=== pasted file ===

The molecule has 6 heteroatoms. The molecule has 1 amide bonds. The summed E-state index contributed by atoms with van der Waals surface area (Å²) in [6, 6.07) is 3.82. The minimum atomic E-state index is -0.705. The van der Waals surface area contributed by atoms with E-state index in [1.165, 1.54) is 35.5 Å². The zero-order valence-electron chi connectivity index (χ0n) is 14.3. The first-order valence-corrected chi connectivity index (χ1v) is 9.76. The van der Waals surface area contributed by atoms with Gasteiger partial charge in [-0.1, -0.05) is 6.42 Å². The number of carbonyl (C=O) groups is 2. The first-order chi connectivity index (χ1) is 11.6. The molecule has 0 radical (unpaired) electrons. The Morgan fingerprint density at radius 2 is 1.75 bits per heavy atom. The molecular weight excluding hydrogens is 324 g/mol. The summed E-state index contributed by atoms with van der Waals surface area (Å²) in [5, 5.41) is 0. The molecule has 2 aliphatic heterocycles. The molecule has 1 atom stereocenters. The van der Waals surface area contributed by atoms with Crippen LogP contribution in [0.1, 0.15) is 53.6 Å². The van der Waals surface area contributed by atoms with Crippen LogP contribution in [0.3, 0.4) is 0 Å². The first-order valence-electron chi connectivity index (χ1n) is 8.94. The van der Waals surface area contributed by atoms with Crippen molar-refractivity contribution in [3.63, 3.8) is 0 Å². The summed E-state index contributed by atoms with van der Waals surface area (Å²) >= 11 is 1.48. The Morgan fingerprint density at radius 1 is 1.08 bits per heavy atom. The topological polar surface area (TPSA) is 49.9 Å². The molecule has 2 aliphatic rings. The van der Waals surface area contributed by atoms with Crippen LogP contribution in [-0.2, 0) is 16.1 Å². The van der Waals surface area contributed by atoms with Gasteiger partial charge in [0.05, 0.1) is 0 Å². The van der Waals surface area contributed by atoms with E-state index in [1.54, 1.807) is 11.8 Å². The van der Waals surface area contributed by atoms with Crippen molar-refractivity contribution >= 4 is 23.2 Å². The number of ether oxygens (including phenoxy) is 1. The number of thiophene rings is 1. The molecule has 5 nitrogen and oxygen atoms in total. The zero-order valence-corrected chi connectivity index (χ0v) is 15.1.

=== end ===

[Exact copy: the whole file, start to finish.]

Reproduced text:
The molecule has 6 heteroatoms. The molecule has 1 amide bonds. The summed E-state index contributed by atoms with van der Waals surface area (Å²) in [6, 6.07) is 3.82. The minimum atomic E-state index is -0.705. The van der Waals surface area contributed by atoms with E-state index in [1.165, 1.54) is 35.5 Å². The zero-order valence-electron chi connectivity index (χ0n) is 14.3. The first-order valence-corrected chi connectivity index (χ1v) is 9.76. The van der Waals surface area contributed by atoms with Gasteiger partial charge in [-0.1, -0.05) is 6.42 Å². The number of carbonyl (C=O) groups is 2. The first-order chi connectivity index (χ1) is 11.6. The molecule has 0 radical (unpaired) electrons. The Morgan fingerprint density at radius 2 is 1.75 bits per heavy atom. The molecular weight excluding hydrogens is 324 g/mol. The summed E-state index contributed by atoms with van der Waals surface area (Å²) in [5, 5.41) is 0. The molecule has 2 aliphatic heterocycles. The molecule has 1 atom stereocenters. The van der Waals surface area contributed by atoms with Crippen LogP contribution in [0.1, 0.15) is 53.6 Å². The van der Waals surface area contributed by atoms with Crippen LogP contribution in [0.3, 0.4) is 0 Å². The first-order valence-electron chi connectivity index (χ1n) is 8.94. The van der Waals surface area contributed by atoms with Crippen molar-refractivity contribution in [3.63, 3.8) is 0 Å². The summed E-state index contributed by atoms with van der Waals surface area (Å²) >= 11 is 1.48. The Morgan fingerprint density at radius 1 is 1.08 bits per heavy atom. The topological polar surface area (TPSA) is 49.9 Å². The molecule has 2 aliphatic rings. The van der Waals surface area contributed by atoms with Crippen LogP contribution in [-0.2, 0) is 16.1 Å². The van der Waals surface area contributed by atoms with Gasteiger partial charge in [0.05, 0.1) is 0 Å². The van der Waals surface area contributed by atoms with E-state index in [1.54, 1.807) is 11.8 Å². The van der Waals surface area contributed by atoms with Crippen molar-refractivity contribution >= 4 is 23.2 Å². The number of ether oxygens (including phenoxy) is 1. The number of thiophene rings is 1. The molecule has 5 nitrogen and oxygen atoms in total. The zero-order valence-corrected chi connectivity index (χ0v) is 15.1.